Cellular access multi-tenancy through small-cell virtualization and common RF front-end sharing

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Mobile traffic demand is expected to grow as much as eight-fold in the coming next five years, putting strain in current wireless infrastructures. Meanwhile the diversity of traffic and standards may explode as well. One of the most common means for matching these mounting requirements is through network densification, essentially increasing the density of deployment of operators’ base stations in many small cells and handling timing critical traffic at the edge. In this paper we take a step in that direction by implementing a virtualized small cell base station consisting of multiple, isolated LTE PHY stacks running concurrently on top of a hypervisor deployed on a cheap, off-the-shelf x86 server and a shared radio head. In particular, we show that it is possible to run multiple virtualized base stations while achieving throughput equal or close to the theoretical maximum. In contrast to C-RAN (Cloud/Centralized Radio Access Network), our virtualized small cell base station has full stack at the edge so that a low latency high throughput front-haul, which is necessary in C-RAN architecture, is not needed. This approach brings all the flexibility and configurability (from network management point of view) that a software based implementation provides while the transparent architecture enables the possibility of multiple standards sharing the same radio infrastructure.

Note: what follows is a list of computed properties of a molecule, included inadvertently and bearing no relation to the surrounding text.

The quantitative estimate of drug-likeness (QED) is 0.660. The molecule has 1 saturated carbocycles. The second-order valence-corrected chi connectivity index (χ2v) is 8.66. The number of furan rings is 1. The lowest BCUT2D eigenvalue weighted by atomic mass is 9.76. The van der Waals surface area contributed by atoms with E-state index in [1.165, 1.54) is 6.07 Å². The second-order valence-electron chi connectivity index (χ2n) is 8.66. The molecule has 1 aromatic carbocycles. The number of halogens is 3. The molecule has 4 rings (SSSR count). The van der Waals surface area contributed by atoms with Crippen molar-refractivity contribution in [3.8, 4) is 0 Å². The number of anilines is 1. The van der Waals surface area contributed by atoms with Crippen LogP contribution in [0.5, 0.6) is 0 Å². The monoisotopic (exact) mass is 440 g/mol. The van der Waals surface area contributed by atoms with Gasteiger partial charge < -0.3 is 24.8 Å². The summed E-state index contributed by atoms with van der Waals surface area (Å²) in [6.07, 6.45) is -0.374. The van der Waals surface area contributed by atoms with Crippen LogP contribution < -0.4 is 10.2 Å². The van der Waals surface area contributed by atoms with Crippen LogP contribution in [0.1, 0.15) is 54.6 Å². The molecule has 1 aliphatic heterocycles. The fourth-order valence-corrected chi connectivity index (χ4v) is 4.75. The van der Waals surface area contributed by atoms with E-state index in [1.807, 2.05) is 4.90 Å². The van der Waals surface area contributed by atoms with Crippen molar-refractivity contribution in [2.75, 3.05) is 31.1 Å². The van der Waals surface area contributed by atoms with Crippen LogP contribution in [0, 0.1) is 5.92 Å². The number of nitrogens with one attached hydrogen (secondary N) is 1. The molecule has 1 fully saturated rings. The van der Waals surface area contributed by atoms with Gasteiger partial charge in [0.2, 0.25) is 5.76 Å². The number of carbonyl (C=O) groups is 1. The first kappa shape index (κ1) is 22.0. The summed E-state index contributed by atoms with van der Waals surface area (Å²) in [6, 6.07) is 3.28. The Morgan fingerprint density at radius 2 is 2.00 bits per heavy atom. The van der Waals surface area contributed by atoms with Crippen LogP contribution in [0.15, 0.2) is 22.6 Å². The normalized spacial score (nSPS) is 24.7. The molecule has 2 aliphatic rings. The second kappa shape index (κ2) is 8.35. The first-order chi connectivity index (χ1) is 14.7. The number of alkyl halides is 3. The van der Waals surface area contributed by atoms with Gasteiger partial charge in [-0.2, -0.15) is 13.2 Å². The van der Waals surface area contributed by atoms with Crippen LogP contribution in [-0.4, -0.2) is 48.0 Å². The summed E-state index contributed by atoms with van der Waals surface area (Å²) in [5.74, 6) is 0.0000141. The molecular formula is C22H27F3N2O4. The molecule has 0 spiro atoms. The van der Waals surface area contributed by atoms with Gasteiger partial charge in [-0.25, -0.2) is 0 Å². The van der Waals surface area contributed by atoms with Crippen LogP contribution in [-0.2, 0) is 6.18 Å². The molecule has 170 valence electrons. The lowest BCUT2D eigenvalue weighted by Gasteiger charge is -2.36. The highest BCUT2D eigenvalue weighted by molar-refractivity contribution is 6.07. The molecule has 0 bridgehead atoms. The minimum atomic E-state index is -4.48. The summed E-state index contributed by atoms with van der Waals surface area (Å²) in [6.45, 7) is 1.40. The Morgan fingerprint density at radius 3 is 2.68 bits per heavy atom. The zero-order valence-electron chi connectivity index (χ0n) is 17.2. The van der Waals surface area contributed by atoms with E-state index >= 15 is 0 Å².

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Mendes, J., Jiao, X., García-Saavedra, A., Huici, F. y Moerman, I. (2019). Cellular access multitenancy through small-cell virtualization and common RF front-end sharing. Computer Communications, 133, January, pp. 59-66